* FTSEurofirst 300 up 2 pct
* Commerzbank boosts battered banks
* Oil shares rally with crude
* Roll Royce surges after results
By Alistair Smout
LONDON, Feb 12 (Reuters) - European shares rebounded strongly from the previous session’s steep losses on Friday, with positive results from Commerzbank and a rally in oil prices helping banks and commodity-related stocks to regain ground.
The pan-European FTSEurofirst 300 was up 2 percent at 1,218.97, having closed down 3.7 percent on Thursday, when a slump in banks and resource-related stocks pushed the index to a 2-1/2 year low.
Banks were in favour with Commerzbank up 14 percent after it returned to profit in the fourth quarter. Provisions for bad loans fell, allowing the bank to draw a line under a six-year restructuring by announcing it was closing its ‘bad bank’ comprising non-core assets.
In all, the STOXX 600 Banks index rose 3.8 percent.
“There’s a sense of relief. There’s so much nervousness in the market at the moment that even slightly good news out of a bank like Commerzbank is taken very well,” said Mark Priest, sales trader at ETX Capital.
“The German banking sector has been pretty battered, and it’s got to a point where there may be value there, so long as global economic factors start to calm down.
Germany’s DAX was up 1.4 percent. Traders said that growth data from Germany, which showed growth was steady and in line with expectations, provided reassurance after economic fears had pegged back markets this week.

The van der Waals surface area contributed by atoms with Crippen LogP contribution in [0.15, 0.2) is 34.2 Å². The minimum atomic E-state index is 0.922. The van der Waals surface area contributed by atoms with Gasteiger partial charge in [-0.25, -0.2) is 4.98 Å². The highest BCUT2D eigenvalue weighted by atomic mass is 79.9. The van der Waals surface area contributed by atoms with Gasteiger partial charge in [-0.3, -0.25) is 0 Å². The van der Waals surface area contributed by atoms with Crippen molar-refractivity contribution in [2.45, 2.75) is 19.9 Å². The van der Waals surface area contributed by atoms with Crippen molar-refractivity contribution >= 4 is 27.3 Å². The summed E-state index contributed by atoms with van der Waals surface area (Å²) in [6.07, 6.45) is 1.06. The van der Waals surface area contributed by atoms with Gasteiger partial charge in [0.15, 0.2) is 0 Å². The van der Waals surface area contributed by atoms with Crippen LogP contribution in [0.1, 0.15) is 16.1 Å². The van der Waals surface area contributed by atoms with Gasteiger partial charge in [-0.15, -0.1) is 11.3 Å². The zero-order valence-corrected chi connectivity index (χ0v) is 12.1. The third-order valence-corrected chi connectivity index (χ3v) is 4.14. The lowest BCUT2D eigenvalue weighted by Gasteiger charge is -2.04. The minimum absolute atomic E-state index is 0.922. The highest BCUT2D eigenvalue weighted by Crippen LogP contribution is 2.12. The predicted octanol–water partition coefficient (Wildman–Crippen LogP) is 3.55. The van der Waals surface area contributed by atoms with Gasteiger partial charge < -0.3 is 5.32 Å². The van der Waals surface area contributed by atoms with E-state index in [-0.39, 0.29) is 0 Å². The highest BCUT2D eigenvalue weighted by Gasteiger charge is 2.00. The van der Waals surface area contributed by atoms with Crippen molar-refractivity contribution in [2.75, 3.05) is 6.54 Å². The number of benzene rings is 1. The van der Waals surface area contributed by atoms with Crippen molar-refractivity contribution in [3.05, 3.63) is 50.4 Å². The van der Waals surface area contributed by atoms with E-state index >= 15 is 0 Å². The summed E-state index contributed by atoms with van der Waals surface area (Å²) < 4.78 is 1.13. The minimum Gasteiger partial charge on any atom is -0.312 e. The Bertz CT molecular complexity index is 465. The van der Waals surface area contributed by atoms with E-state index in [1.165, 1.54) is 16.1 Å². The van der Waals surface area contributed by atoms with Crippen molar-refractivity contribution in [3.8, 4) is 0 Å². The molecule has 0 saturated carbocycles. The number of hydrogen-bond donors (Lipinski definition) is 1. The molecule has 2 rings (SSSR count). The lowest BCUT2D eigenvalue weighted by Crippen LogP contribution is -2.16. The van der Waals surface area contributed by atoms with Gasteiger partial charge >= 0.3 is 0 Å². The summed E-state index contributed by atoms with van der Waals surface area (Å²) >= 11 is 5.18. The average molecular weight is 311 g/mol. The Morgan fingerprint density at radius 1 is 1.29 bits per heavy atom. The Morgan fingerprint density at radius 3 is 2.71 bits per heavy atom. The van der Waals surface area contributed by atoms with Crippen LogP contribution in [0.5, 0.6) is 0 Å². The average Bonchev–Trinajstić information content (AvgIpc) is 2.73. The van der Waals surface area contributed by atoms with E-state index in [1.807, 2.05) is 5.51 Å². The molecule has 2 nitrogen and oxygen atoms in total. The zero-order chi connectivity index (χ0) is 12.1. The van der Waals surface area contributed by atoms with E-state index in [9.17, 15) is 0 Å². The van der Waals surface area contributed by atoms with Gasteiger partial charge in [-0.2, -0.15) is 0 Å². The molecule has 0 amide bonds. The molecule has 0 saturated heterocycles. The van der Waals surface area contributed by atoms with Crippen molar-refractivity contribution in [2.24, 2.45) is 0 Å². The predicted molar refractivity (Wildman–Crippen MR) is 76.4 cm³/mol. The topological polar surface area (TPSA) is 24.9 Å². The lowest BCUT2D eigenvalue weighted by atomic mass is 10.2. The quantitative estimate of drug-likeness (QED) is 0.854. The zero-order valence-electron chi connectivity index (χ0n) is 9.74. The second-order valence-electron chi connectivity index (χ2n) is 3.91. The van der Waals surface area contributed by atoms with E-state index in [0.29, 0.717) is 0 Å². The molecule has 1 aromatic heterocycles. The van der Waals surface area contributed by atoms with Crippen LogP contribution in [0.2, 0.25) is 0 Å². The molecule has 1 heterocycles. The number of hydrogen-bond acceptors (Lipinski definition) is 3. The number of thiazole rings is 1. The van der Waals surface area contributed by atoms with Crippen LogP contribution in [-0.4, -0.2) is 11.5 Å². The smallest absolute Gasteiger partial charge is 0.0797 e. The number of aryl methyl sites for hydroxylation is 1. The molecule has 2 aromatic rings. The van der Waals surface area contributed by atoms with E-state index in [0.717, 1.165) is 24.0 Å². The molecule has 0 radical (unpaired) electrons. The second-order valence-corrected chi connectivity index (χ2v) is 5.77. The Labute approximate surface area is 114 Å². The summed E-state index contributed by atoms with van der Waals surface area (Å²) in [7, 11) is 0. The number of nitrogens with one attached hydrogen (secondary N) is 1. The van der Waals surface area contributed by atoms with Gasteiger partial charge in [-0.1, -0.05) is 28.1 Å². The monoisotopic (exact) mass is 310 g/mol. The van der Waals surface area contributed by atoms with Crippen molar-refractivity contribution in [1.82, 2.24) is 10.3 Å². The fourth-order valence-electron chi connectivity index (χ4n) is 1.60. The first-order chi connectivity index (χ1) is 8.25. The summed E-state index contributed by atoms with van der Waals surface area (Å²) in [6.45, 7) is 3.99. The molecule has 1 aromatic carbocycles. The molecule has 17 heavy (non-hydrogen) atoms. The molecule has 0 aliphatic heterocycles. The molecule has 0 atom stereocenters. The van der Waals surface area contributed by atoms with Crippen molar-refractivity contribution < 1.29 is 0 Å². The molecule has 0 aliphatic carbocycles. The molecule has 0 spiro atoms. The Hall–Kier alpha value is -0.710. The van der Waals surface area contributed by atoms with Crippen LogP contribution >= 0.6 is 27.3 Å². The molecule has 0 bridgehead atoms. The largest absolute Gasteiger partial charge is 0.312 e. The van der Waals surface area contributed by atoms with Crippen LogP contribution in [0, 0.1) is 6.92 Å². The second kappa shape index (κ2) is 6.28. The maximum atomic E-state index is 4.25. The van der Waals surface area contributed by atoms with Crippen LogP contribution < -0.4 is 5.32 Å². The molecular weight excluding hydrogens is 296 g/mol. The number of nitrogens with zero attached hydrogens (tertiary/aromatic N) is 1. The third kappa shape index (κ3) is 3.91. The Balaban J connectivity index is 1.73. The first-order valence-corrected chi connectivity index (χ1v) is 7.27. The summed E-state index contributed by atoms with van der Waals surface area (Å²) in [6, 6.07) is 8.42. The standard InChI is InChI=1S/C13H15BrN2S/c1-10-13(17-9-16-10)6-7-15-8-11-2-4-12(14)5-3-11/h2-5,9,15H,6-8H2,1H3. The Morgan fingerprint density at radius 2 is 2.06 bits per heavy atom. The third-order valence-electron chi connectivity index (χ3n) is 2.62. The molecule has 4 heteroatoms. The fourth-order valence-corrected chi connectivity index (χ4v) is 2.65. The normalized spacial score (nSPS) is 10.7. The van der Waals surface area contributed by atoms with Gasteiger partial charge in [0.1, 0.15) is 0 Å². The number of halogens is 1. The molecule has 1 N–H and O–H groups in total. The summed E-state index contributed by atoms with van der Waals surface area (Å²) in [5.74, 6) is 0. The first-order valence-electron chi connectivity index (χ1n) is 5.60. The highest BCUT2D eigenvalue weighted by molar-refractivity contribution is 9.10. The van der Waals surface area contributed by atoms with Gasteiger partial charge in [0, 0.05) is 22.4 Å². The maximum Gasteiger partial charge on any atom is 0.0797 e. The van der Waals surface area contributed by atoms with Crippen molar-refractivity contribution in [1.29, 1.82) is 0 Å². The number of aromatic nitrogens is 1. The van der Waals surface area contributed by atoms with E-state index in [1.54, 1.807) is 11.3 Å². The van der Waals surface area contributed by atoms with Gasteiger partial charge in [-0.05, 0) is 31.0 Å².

The FTSEurofirst 300 nonetheless remains down 5 percent this week, with banks still down around 7.5 percent on the week, hit by concerns over profitability in a low growth, low interest rate environment.
Caution over exposure to default from the energy sector has also hindered bank stocks. On Friday, the oil and gas sector rose 3.1 percent after a rally in oil which left crude prices up over 3 percent.
Growth sensitive mining stocks also rallied, up over 3 percent.
In other corporate news, Rolls Royce rallied 11.9 percent after its results, its biggest one-day rise since November 2008. It stuck to its 2016 guidance, despite being forced to cut its dividend following three profit warnings last year. It said there would be no need for a rights issue.
“It has... been able to leave guidance unchanged, breaking away from that slew of profit warnings we’ve seen of late,” said Tony Cross, market analyst at Trustnet Direct, who added that the dividend cut was a “bold” move.
“This really does have the feel that management is attempting to draw a line under recent events.”
Today’s European research round-up
Editing by Jeremy Gaunt